At first, we barely notice it. Curled up against a tree trunk and as thick as a grown man’s leg, an anaconda peacefully snoozes as our small tour group tiptoes past its grassy bed. We keep our eyes trained on the ground for the rest of our hike through the Peruvian Amazon—admittedly more out of apprehension than any sense of courtesy to napping reptiles—spotting colorful parrots, gargantuan lily pads and cuddly sloths along the way. Almost as soon as we return to the waiting skiff, we make another key sighting: the yacht’s bartender motoring toward us, pisco sours in hand. It’s time for an al fresco sundowner. Few destinations capture our imagination like the Amazon rainforest, and nature walks there won’t disappoint anyone whose spirit calls them to the wilder corners of the planet. Scientists believe that its vast wilderness, that spans across eight different countries and is teeming with life, is home to 10 percent of the known species on Earth. But traveling to the Amazon has historically never been an easy feat—particularly for people whose idea of a vacation doesn’t include modest bungalows with mosquito netting and no AC. In the middle of a jungle that’s twice the size of India, finding a bottle of Bordeaux can often prove trickier than tracking down an elusive panther.
Now, that’s all starting to change. The world’s largest tropical rainforest is attracting the luxury crowd, thanks to a growing number of exclusive river cruises such as The Delfin III and Zafiro. The newest and most spectacular of the bunch: Aqua Expeditions‘ Aqua Nera, a 20-suite super yacht that boasts an infinity pool, massage therapist, 1:1 crew-to-passenger ratio and cuisine by Pedro Miguel Schiaffino, the award-winning Peruvian chef behind Malabar and Ámaz who is celebrated for introducing native Amazonian produce to Lima’s top restaurants. Based out of Iquitos, the gateway to the northern Amazon, the Aqua Nera and its sister yacht, the Aria Amazon, cruise for three-, four- and seven-night itineraries throughout the Pacaya Samiria National Reserve, a renowned biodiversity hotspot that’s twice the size of Yellowstone, in search of fascinating wildlife.
“Aqua Expeditions offers expeditions that are part of the experiential travel niche operating in the same sphere as African safaris and voyages to Antarctica,” says Francesco Galli Zugaro, CEO and founder. “Our passengers want to see remote parts of the world, go on active adventures during the day, and come back to a floating base camp that is on par with any world-class hotel.”
Boarding Aqua Nera for my three-night cruise this past fall, I certainly felt like I was checking into an intimate five-star property—or perhaps a movie star’s massive yacht. Inspired by the black water lagoons and tributaries of the Amazon River, each generously-sized room features sleek design and luxurious touches such as dark-stained wood floors, California king beds, custom-made stone sinks and walk-in rain showers. Floor-to-ceiling picture windows, complete with a set of cozy daybeds, offer the ideal perch to watch the world literally float by—and in the Amazon, you never know what might drift past you. One afternoon, while I was gazing into the distance and coming down from the high of a deep tissue massage, a pod of endangered pink river dolphins—the subject of many South American legends—began jumping and splashing in the current.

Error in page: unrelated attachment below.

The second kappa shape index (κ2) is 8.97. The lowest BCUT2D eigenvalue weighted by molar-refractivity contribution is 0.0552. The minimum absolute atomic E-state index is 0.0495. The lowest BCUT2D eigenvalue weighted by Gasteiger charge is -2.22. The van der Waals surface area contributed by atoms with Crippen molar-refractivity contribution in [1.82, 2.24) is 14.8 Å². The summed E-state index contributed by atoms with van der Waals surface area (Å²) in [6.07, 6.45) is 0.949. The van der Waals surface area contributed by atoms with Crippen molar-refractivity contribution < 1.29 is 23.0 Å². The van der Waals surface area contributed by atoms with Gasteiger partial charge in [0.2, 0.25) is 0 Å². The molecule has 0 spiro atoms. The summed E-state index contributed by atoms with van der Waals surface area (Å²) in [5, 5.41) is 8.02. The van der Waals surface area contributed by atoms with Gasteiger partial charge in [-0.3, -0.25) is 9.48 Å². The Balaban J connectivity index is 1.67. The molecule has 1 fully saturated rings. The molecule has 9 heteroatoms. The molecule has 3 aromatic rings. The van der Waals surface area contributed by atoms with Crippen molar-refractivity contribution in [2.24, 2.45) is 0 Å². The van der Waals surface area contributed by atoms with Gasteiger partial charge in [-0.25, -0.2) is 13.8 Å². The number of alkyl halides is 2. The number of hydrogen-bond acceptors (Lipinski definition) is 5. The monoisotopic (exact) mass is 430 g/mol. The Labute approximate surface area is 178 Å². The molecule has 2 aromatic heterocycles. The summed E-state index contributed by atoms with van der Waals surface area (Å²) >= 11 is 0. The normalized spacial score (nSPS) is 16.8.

With so few people on board (each cabin holds a maximum of two people) it was tempting to fantasize that I had the whole place to myself. When I wasn’t on an excursion, I could duck into the screening room to watch a movie or take over the billiards room for a game of pool. While some passengers opted to spend time in the river-facing gym, I enjoyed the lush panoramic views from the outdoor plunge pool. The lounge, decorated with locally-sourced fabrics and handicrafts, served some of the best cocktails I had in Peru, including a tropical pisco punch mixed with lemon juice and fresh pineapple syrup.
All too often, cruises shortchange their food programs for generic menus, but Aqua Nera takes passengers on a gastronomic journey of the rainforest’s most unique flavors. It’s led by Schiaffino, a Peruvian culinary icon and conservationist, and 70 percent of the ingredients he uses onboard are sourced within the Amazon. Expect grilled paiche, a colossal (and delicious) freshwater fish with surprisingly mild, sweet flesh; gnocchi made from plantains and yucca, and heart of palm soufflé. Occasionally, we even helped source the products ourselves: On one outing, we learned how to catch piranhas with no more than a branch, string, and chunk of raw beef.
That was just one of many unforgettable adventures. Each morning and afternoon, Aqua Nera’s passionate naturalists led us on one of the ship’s three skiffs to meet the inhabitants of remote villages, scan the tree line for motionless sloths, swim with pool noodles in the Amazon’s pure dark waters and shine flashlights in search of the tell-tale glow of a caiman’s eyes at sunset. There were plenty of indulgent surprises, too. One day, our guide, Alex, had the chef and his team meet us for breakfast in the middle of the river. As they pulled up alongside us, handing over individual picnic baskets stuffed with homemade pastries, granola and sandwiches, and pouring mimosas into our stemware, I struggled to think of any restaurant in the world with a more dramatic—or exclusive—setting. Aside from the chatter of nearby horned screamers and yellow-headed caracara, we were enveloped in perfect solitude. And isn’t that the most luxurious thing of all?